Speaking Ill of the Dead?

I posted back in December about the death of poet and anthologist Bernard Gadd. Mark Pirie recently sent me news that that the New Zealand Poetry Society has set up a Bernard Gadd Memorial page and that Michael O’Leary’s obituary of Bernard in the Dominion Post is available online.

Today, I received a comment to my obituary of Bernard which provided links to a couple of pieces from the Reading the Maps blog which are critical of Bernard’s writing and political positions. I was inclined not to allow the comment at first – partly because it was anonymous, and partly because of the tone of the content about one so recently deceased – but in the end, I decided to. Since the article links would otherwise be buried way down in my archive of postings, here they are:

Bernard Gadd’s Quest for Security.

Bernard’s Fling with TINA.

My own view is that these postings, the first in particular, are evidence that left-wing sectarianism – that narrow obsession with “purity” of political thought and hewing to the correct “line” which keeps the left squabbling over trifles rather than working on real, difficult issues – is alive and well in New Zealand.

But maybe I’m over-reacting. What do you think?

3 thoughts on “Speaking Ill of the Dead?

  1. Isn\’t biculturalism and the creation of NZ, which is what the various parties to this debate are \’squabbling\’ over, a \’real and important issue\’? I would have thought so. Bernard Gadd sounds like the type of fellow who would prefer this type of debate to the anodyne tributes seen elsewhere.

  2. These certainly are important issues. But what I was reacting to was the tendency of people on the Left to concentrate their energies on attacking each others\’ positions, and denigrating each other personally (and there\’s certainly a fair bit of that in the Reading the Maps posts about Bernard, especially the first one) rather than recognising common ground in the face of a common opponent.For as long as I\’ve been interested in New Zealand politics, it\’s been the same pattern – while the Left engages in internal struggle over whose theoretical position is the best, the Right runs away with the silverware.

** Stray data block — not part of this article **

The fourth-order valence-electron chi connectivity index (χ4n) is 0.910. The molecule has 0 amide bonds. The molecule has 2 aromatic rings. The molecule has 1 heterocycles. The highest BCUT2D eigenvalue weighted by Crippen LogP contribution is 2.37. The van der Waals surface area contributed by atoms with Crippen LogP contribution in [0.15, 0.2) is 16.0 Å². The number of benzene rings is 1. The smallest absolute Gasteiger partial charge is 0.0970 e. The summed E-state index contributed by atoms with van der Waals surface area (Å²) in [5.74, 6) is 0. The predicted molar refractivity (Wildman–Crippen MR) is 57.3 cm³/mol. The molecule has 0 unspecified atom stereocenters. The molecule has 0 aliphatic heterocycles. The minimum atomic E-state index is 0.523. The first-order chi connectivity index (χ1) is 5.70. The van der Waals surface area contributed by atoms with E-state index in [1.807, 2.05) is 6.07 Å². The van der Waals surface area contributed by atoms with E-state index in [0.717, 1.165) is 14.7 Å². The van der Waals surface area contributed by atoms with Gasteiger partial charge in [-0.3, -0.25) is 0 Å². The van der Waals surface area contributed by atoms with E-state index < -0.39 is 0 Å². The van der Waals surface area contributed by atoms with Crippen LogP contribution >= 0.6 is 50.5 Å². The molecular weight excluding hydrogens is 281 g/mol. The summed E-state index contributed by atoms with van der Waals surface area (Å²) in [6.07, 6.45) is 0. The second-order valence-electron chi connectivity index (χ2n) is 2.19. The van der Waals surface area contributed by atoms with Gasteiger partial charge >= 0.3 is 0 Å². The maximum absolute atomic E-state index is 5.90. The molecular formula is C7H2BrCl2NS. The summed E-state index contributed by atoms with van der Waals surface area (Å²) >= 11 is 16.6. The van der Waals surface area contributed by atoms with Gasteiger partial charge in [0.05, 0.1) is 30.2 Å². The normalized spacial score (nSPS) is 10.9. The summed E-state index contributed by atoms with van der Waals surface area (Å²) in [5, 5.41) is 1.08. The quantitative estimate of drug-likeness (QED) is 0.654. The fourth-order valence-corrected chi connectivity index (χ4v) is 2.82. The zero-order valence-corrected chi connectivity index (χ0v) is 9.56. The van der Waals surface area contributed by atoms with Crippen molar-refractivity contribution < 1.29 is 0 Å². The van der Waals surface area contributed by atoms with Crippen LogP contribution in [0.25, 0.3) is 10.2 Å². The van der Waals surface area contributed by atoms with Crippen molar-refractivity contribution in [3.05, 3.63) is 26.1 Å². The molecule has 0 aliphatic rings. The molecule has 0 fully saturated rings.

3. Personal insults? I didn\’t mention the halitosis, did I? No, seriously Tim, I don\’t accept your portrait of the posts as sectarian and nasty. I begin each of them by paying tribute to Gadd as a good lefty and someone with a strong commitment to teaching New Zealand history. I argue that towards the end of his life the views he promulgated on biculturalism, nineteenth century history, and the Moriori were sadly out of step with his positive achievements. And I think the tone of my posts is in keeping with the polemical tone and intent of Gadd\’s essay. I\’m intrigued to hear that the left has been bested by the right so often in NZ because it has been so enthralled by theoretical debate.Is there somewhere these riveting and debilitating debates are recorded? In my experience, there is very little debate about the sort of historiographical issues which I was discussing in the posts you read. I\’ll agree that some of the stuff I\’m bringing up in the posts on Gadd, like the myth of the Moriori as a pre-Maori people or the conversion of Marx into a prophet of imperialism, is not exactly of frontpage importance. But I don\’t understand what that should make it unworthy of debate. Too much of the discussion I hear on the Kiwi left revolves around the exigencies of election cycle politics and the talking points of the mass media. A little historical and sociological perspective would, I think, be splendid, even if we had to risk wandering down some unusual byways to get it. But I get the feeling that a lot of the people objecting to the Gadd posts, and demanding that I remove them from my blog, don\’t actually want to have a debate. That\’s a pity, because Gadd himself wrote his spicy, sometimes vituperative, essay with the intention of provoking just the sort of sincere, albeit critical response I\’ve offered.

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